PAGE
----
Curated by Paula Burleigh

Allegheny College Art Gallery Sculpture Garden

Meadville, Pennsylvania

October 1 – December 12, 2018

2019, The Outermost Painting: the presence of life sustains life, the Film, made in collaboration with Christina Winbigler and commissioned by Allegheny College

The Bowman, Penelec, Megahan Gallery at Allegheny College is pleased to present The Outermost Painting: the presence of life sustains life, a site-specific project by Elise Adibi on view in the outdoor sculpture garden through December 12, 2018. The title The Outermost Painting comes from the book The Outermost House, written by Henry Beston in 1928. The author spent a year living in a small cottage on the outer beach of Cape Cod, where he observed the passage of time marked by changing seasons. From the outermost reaches of Allegheny’s gallery, The Outermost Painting will experience fall turn to winter, responding to its surroundings in unpredictable ways. Beston’s year of sustained observation from a single vantage point heightened his awareness of environmental shifts wrought by seasonal rhythms. Likewise, from its stationary position in the garden, The Outermost Painting will index environmental changes from one season to the next, inviting viewers to consider how larger climate cycles impact their daily, lived realities.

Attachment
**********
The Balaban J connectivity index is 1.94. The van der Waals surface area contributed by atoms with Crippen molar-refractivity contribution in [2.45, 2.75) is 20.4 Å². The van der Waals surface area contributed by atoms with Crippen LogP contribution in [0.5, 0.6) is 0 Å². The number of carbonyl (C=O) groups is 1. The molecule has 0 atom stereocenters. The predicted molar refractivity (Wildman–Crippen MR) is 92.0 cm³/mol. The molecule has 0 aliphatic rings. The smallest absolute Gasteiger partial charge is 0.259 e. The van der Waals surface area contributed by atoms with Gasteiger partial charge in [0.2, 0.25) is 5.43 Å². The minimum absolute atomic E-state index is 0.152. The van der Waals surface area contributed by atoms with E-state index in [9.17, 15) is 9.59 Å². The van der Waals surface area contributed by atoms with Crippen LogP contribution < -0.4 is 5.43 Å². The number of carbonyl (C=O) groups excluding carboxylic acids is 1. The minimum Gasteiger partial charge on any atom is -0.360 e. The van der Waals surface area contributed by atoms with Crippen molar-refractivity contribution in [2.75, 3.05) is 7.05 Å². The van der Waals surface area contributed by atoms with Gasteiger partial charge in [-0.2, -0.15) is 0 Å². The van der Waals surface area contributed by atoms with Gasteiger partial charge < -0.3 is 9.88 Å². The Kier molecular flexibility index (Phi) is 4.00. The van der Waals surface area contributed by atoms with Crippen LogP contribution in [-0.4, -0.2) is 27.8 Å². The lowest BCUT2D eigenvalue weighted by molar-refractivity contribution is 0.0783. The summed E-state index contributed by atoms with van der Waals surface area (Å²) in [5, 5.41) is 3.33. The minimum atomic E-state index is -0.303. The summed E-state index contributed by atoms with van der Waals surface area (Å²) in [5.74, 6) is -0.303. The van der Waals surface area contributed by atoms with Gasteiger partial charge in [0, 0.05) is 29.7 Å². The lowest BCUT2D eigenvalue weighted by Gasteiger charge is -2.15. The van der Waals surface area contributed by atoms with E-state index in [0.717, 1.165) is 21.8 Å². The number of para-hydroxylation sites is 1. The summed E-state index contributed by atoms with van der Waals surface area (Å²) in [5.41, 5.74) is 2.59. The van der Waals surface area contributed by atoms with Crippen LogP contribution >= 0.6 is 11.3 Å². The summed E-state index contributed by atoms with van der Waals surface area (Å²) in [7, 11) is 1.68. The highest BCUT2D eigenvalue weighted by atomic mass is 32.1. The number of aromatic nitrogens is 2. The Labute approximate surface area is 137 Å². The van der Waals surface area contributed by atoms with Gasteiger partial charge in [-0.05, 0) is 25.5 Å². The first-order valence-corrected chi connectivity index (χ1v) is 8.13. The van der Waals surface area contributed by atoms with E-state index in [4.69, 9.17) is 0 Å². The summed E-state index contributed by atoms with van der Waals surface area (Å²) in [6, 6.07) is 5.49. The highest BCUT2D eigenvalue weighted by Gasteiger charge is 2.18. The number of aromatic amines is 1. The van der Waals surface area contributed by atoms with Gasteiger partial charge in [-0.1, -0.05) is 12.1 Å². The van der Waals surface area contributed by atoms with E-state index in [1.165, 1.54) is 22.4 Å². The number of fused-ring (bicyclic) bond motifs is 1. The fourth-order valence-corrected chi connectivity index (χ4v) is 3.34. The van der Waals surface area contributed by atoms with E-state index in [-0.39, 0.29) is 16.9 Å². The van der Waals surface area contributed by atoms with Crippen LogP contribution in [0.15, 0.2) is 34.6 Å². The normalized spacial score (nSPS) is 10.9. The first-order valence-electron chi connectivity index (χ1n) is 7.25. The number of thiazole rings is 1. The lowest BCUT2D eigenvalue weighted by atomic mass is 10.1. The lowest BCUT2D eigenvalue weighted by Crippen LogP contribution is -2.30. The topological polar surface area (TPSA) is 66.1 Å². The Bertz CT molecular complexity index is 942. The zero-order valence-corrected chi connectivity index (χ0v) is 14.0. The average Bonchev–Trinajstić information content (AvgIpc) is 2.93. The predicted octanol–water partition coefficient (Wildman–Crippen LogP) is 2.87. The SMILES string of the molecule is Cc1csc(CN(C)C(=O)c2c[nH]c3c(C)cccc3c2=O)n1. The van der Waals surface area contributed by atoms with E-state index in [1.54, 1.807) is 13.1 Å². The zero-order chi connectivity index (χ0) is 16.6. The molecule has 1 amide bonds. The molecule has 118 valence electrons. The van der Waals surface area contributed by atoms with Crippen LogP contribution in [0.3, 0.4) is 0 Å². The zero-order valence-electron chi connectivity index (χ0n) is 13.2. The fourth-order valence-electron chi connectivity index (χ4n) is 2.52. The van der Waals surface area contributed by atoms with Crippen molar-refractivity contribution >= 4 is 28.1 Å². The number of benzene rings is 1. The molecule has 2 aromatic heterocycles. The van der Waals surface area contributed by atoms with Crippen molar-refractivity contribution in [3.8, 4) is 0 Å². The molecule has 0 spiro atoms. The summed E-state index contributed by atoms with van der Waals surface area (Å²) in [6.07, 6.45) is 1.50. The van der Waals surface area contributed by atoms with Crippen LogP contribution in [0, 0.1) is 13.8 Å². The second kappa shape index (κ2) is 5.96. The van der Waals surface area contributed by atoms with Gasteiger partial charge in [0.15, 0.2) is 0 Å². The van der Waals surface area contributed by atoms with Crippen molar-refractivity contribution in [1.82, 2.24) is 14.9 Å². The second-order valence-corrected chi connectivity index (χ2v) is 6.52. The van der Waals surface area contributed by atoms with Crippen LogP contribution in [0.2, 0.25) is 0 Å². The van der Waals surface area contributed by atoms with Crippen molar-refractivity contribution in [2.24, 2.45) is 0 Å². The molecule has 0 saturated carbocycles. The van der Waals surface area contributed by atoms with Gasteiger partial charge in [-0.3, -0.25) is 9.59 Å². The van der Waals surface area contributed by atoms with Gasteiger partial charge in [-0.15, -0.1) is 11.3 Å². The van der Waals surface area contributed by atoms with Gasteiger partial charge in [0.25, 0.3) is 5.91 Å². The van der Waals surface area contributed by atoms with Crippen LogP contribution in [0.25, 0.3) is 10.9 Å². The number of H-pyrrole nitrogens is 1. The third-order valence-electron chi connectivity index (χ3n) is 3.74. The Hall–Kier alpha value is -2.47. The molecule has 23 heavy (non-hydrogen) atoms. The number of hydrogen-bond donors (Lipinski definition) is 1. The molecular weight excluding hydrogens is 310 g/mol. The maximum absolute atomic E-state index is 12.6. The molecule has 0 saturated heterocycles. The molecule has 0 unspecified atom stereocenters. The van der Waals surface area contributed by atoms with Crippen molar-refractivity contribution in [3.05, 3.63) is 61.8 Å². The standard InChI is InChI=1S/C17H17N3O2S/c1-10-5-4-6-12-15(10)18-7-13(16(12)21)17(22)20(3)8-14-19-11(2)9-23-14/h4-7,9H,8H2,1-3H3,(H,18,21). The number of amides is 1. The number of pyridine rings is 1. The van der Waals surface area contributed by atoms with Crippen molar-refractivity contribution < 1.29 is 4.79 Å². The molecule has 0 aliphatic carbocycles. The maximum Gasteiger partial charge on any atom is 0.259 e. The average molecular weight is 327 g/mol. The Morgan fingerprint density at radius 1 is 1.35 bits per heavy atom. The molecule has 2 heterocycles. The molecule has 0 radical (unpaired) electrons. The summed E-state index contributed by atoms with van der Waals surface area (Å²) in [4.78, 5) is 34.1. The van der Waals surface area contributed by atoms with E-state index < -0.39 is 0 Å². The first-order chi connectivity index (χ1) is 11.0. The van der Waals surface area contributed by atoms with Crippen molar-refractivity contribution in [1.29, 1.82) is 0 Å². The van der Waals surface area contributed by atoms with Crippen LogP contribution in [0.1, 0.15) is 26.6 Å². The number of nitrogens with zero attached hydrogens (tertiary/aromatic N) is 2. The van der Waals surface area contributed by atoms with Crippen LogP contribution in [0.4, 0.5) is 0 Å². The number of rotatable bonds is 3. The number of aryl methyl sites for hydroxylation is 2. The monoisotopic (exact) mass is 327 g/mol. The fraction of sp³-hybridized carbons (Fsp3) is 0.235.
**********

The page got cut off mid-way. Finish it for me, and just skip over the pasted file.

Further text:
The installation features a single copper painting mounted on a wooden pavilion alongside a lush and aromatic array of plants. Adibi used her urine to oxidize the copper ground, which she then covered with additional copper pigment to create a gestural, monochromatic surface. Once installed outdoors, the painting began to react to humidity and rain, manifesting traces of its oxidized substrate. As the exhibition unfolds, the painting will continue to reveal latent images buried beneath the surface, while weather catalyzes new and unforeseeable surface effects. Like a long-exposure photograph, The Outermost Painting will register an image of life in the garden over time.

The Outermost Painting opened alongside the Bowman, Penelec, and Megahan Gallery exhibition Elements, in which Adibi debuted four new large-format paintings made of plant-based essential oils and animal proteins. After marking the woven grid inherent to the canvas, the

artist layered the compositions to expand the grids into organic forms alternately reading as ocean waves and particle pathways. Unlike the self-referentiality of much modernist abstraction, Adibi’s grids gesture toward nature and the body through their material makeup. In the spirit of connecting with the surrounding environment, which includes the college community, Elements also features oxidation paintings created by Allegheny students and faculty. These works came out of interdisciplinary workshops, which sought to combine artistic and scientific perspectives to consider our rapidly changing relationship to the natural world, relationships that are increasingly fraught in the era of climate change.

As both an installation and project of community-engagement, The Outermost Painting addresses the urgent need to re-think individual autonomy, instead considering bodies, artworks, and plants as facets of a larger, non-hierarchical network of interdependence and communication. The Outermost Painting calls for a new level of attunement to nature. Beston wrote that “the presence of life sustains life” during the winter months when he was alone and the landscape around him was frozen. But even during the dead of winter, life was stirring.